Unlike Alex, China CEO of a global manufacturing firm from his native Germany. As opposed to Karl’s airtight daily routine, Alex’s time in China is a free flow of strategic discussions, firefighting and networking. He is your ultimate walk-around leader — once I had a meeting with him during which he simultaneously interviewed job applicants in the room next door. These two leaders are from the same country, but they might as well be from different galaxies. A trainer who puts them in the same course on cross-cultural leadership would have to choose which tragic mistake to make: advise more subtlety that benefits Alex but turns Karl catatonic, or encourage more agility that helps Karl but catapults Alex off The Culture Map. And if nationality fails to predict a leader’s interaction with a given culture, what can?
Companies have asked this question since they realised (at the dawn of international assignments) that expats were typically atypical representatives of their home cultures — which is why they wanted to try their sea-legs. The answer used to be: ‘character’. At the East India Company, the right fit was judged by seasoned officers, while today’s culturally capable multinationals use more refined tools such as psychometric assessment. If you have ever seen a personality chart, you might have noticed the similarity between it and The Culture Map. The effectiveness of tools like Global DISC, the assessment developed by Csaba Toth’s team lies in scientifically comparing individual values with cultural ones. Simply put, German managers will learn faster in Asia if they are already a bit Asian at heart, and vice versa, Asian managers born with a dynamic, dominant character will work better with foreigners from such cultures.
Habits: Keep mapping, keep walking
Understanding such nuances and applying them to leadership takes time even in case of an individual. Doing the same for a team is like guiding a walking tour for European retirees in central Tokyo. But in both cases, the best way to keep confusion to the minimum is knowing where you are (and where everyone else is) in the first place. While engineering their grand strategy and learning curve as expats, too many leaders start from a simplistic perception not only of the local culture and their team’s peculiarities, but even of their own personal values. Leafing through his assessment results, Karl instantly pinned himself to the corner of the culture-slash-personality chart defined by reason and obligation (‘C’ in DISC). That is ‘typical German’ — even expats turn out to represent their native cultures sometimes. Alex, on the other hand, found himself in the opposite corner: emotional and expressive (‘I’ in DISC), closer in spirit to Manila than Munich.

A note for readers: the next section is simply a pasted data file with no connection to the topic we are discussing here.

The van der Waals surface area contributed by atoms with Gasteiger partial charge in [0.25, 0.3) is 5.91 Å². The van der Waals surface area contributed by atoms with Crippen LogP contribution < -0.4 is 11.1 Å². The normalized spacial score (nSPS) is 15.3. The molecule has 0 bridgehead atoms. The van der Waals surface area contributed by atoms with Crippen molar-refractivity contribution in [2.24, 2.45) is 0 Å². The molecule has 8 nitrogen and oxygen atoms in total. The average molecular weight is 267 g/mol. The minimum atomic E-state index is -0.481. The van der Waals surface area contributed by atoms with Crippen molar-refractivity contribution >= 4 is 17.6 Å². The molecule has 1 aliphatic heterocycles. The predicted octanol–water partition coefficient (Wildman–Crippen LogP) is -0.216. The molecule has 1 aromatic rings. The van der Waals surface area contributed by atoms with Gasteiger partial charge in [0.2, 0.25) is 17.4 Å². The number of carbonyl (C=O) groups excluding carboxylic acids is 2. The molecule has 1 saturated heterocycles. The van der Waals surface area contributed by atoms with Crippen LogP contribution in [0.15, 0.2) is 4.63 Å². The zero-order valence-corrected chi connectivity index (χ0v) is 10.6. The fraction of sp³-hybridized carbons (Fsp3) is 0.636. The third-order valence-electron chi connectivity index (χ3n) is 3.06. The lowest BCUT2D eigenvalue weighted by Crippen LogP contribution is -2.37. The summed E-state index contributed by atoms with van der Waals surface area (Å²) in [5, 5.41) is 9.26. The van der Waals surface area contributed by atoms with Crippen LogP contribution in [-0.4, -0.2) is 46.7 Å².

Does this matter? It does, a lot. Leaders can only make a mark if they know their own brand: Elon Musk for ‘drive’, Richard Branson for ‘disruption’ and so forth. Knowing ourself is a challenge anywhere, but doubly so abroad where our nature, our native traditions and the new culture can blend into an intoxicating cocktail, making it hard to walk in a straight line. And as for learning to lead across cultures, a key condition for success is knowing which way to turn in The Culture Map. Karl’s strength lies in inspiring consistency in a China that badly needs it, and our coaching addressed ways to tailor that leadership brand to local needs: a rightward direction in the chart. The same push would bring Alex in the wrong direction (off the chart, really). His task was to encourage pro-activeness in a risk-averse, dutiful culture among Chinese manufacturing managers: a downward arrow for him and an upward one for his team.
That people and cultures have similar ‘personalities’ should not shock us: cultures are the mainstream behaviour among certain communities. And since there are too many of them and we need to decide which way to turn, we simplify. Culture maps, like city maps, miss countless details but help their users with the general direction, and enable them to succeed in the next location too. After all, most expats who experience one foreign culture will soon have to find their way in another one.